Dear 5x5x5 Readers,
I have just a few words as we started reading 2 Timothy today. You already know the relationship between Paul and the young pastor Timothy who was laboring in Ephesus. This letter is Paul’s farewell address, his last known correspondence. Paul is “passing on the torch” to the next generation as he knows his death is near. As a result, Paul writes on themes of staying strong, holding fast to the truth, preaching the Word in and out of season, training others who will carry on the kingdom work, and finishing the race well. He gives warnings regarding quarreling and the dangers of self-seeking godlessness. Paul finished well, but he certainly felt rather alone and abandoned – he had perhaps no idea that his labor would still be bearing fruit two thousand years later. Praise God for a life lived in surrender to Christ!
Dear 365 Readers,
As you have finished the book of Acts, you now have a historical framework for the spread of the gospel and the birth of churches throughout the Roman empire. The remaining books of the New Testament are letters from various apostles and church leaders to these young, growing churches who needed encouragement and guidance on theology, congregation management, social issues, and a variety of other topics. We start reading in Romans on Thanksgiving day (11/24).
Many of these letters to the churches, also called epistles, were written by Paul (Romans through Philemon). Paul’s letters are typically split into two halves: the first is primarily doctrinal and often clarifies a theological misunderstanding a congregation was struggling with, the second half is usually very practical guidance on how to live like a Jesus follower in the first century environment.
Other epistles were written by James, Peter, and John and they each have their own writing style and favorite topics. I will not be writing an introduction for you to each epistle… Instead, I would encourage you to pause for a moment at each new letter and figure out who is writing, who is the audience, and what is the historical context of this church (you can always check back in Acts for background information).
I will write again as we start Revelation on Christmas Eve! Stay strong and in the Word, the end is in sight!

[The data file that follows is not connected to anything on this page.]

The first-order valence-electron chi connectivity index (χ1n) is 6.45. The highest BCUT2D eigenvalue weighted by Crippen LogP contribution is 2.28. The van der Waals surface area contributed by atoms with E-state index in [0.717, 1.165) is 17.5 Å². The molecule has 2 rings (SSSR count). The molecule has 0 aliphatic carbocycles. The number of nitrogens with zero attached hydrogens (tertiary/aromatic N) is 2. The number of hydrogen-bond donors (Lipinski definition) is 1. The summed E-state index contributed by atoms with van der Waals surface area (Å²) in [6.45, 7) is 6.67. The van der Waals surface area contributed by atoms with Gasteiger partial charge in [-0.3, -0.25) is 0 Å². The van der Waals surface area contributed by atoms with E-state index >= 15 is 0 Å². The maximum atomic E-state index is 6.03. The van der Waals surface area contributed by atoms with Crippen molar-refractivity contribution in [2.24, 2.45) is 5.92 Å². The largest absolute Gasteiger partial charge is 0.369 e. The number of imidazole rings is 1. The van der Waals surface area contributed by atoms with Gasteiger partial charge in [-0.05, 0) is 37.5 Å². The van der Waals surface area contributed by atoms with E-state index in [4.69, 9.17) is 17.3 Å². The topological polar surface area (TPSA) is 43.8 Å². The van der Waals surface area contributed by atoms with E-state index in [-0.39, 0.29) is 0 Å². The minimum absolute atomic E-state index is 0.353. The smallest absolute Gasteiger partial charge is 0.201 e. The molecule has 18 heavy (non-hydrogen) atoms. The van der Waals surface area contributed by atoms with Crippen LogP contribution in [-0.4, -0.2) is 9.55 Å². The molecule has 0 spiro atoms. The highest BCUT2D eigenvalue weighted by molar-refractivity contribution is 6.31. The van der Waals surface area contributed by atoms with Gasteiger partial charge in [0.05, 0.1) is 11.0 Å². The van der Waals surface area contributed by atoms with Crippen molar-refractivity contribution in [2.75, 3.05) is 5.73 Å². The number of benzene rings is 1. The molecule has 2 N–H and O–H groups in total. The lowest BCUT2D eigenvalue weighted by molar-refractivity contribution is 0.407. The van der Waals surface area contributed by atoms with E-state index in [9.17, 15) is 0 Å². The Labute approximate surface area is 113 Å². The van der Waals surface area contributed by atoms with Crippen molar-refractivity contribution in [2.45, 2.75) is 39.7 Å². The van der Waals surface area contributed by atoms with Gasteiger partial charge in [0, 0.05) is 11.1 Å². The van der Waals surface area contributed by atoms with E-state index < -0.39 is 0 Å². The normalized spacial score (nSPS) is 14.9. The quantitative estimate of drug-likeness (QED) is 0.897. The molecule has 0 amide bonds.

Dear 365 Readers,
The New Testament divides neatly into two nearly equal sections. The first consists of four gospels that tell about Jesus’ life on earth. The second, beginning with Romans, concerns the churches that sprang up after Jesus left. In between stands the book of Acts. If you are reading the 365 Bible challenge with us, you started Acts this past weekend.
Acts gives us the transition from the life of Christ to the new church. It introduces Paul and explains how a minority religion crossed the sea to Rome, the capital of the ruling empire. The reader of Acts will visit key cities sprinkled throughout the Mediterranean, meet the principle leaders of a new movement, and get a taste of the types of problems the will preoccupy early churches.
The book opens in Jerusalem, during the Pentecost holiday. Jesus’ last recorded words on earth are in Acts 1:8 “You will be my witnesses in Jerusalem, in all Judea and Samaria, and to the ends of the earth.” Acts faithfully follows this outline: The first seven chapters show the church in Jerusalem, the next five chapters are in Judea and Samaria, and the remainder of the book follows the spread of the gospel to the outposts of the Roman empire. mapcitiesinacts
In Acts you will meet Peter and Paul, read a series of 18 speeches, and encounter all kinds of exciting events like riots, prison breaks, and shipwrecks. It reads like a novel, wherever the disciples went the action swirled. If you can, try to link visits to each city with later letters written to the church in that city. It’s interesting!